by Cassie Ochoa
Heralded as a fantastic addition to the “thinking man’s sci-fi” genre, Arrival hits theaters on the edge of awards season. The trailer is tense, showcasing both, intellect in its plot and splendor in it’s cinematography. It’s hard not to hold your breathe as the trailer reaches it’s climax, but considering the talent involved, that’s no surprise. Director Denis Villeneuve has a fantastic track record of films that entrance their audiences and refuse to let go after the credits end.
Villeneuve’s films (Incendies, Prisoners, Sicario) are captivating, in terms of both, plot and cinematography. His stories explore the depths of human existence in extreme situations. He’s an immaculate craftsman of films that drag his characters through hell and back, leaving the audience breathless. So, it’s fitting that he’s scheduled to direct the Blade Runner sequel, but as Arrival is his first flirtation with the sci-fi scene, let’s examine another one of his notable films.
Based on the 2002 José Saramago novel, Enemy is about a professor named Adam (Jake Gyllenhaal) and his actor doppelgänger (also Jake Gyllenhaal). The plot has various twists, plenty of spiders, and an infamous ending that leaves audiences scrambling for more. Each time that the identical strangers are on screen, the audience can tell them apart without a hesitation. This clip from the film showcases the surrealist moment that Adam discovers that someone out there, with his face, is an actor. Cinematographer Nicolas Bolduc (Next Floor) does a fantastic job with the interplay of the film-within-a-film and it’s role as a dream sequence. The minute it starts, the audience feels it’s not quite of this world and time. What’s awesome is Villeneuve gives this a completely different feel than any other segment of the film, keeping it’s retro feeling isolated away from the neutral color palette and the utterly yellow drenched feeling of the other nightmares.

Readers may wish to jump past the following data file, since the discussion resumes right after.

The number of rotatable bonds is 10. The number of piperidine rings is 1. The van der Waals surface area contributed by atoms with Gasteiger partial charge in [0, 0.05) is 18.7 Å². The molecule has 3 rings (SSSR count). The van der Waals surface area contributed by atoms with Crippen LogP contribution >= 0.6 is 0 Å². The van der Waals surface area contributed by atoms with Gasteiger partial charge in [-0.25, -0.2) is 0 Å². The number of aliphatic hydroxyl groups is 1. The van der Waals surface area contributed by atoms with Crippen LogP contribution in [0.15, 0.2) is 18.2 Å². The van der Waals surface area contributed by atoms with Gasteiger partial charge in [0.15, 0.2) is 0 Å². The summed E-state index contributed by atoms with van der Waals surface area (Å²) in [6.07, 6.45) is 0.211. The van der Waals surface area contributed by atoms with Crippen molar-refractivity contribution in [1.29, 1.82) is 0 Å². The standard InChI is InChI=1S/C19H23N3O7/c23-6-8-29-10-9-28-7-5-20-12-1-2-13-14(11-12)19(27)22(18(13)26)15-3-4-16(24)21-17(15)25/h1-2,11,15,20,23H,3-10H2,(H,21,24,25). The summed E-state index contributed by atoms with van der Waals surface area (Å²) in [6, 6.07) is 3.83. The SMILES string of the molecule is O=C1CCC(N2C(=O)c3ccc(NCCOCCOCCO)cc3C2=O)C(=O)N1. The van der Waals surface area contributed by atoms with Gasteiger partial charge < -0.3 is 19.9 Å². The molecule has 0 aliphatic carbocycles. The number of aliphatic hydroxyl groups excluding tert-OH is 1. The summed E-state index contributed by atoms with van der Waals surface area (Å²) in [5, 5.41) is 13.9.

Bradford Young’s work is bathed in gorgeous natural light. Under his watchful eye, each film exudes a storybook poignance, a dreamesque and fluid world even in the most tragic of circumstances. He’s an unusual choice for Villeneuve, however based on the initial look at Arrival and the utterly awe-inspiring visuals of the alien’s landing on earth, it might be the first true cinematography homage to the vintage posters that would advertise space travel. Young does a fantastic job with character pieces, as all three of his most prominent films (Ain’t The Bodies Saints, A Most Violent Year, Mother of George) are essentially an examination of a character, and Arrival looks to be a similar type of story.
Let’s examine one of Young’s most recent films. Pawn Sacrifice was not a phenomenal biopic, but the cinematography did something that not many other films have succeeded with; it treated chess like an actual sport. This clip from the film showcases one of the matches, switching perspectives to build tension in the audience. The match isn’t just a world championship, it’s a battle between dueling countries. Then, Bobby Fischer leaves the table and all bets are off. The paranoia he feels starts slipping through the cracks. Every change in Fischer’s mental state is photographed dynamically, building both, an inner tension in Fischer and an outer tension with the match, balancing both beautifully. Other scenes showcase Fischer’s mental deterioration and other chess games, but the first match between Spassky and Fischer is a cinematic gem.
When Arrival hits theaters, it will definitely stand out amongst the rest of the autumn fare. With it’s gorgeous cinematography evident in its trailer, the one aspect that will set it apart is the story. Based on the literary short, Story of Your Life, it’s adapted by Eric Heisserer (Lights Out, the remakes of The Thing and Nightmare on Elm Street). And with Villeneuve at the helm and a powerful cast, Arrival looks to be an artistic slant on a genre that is dominated by slightly more commercial fare.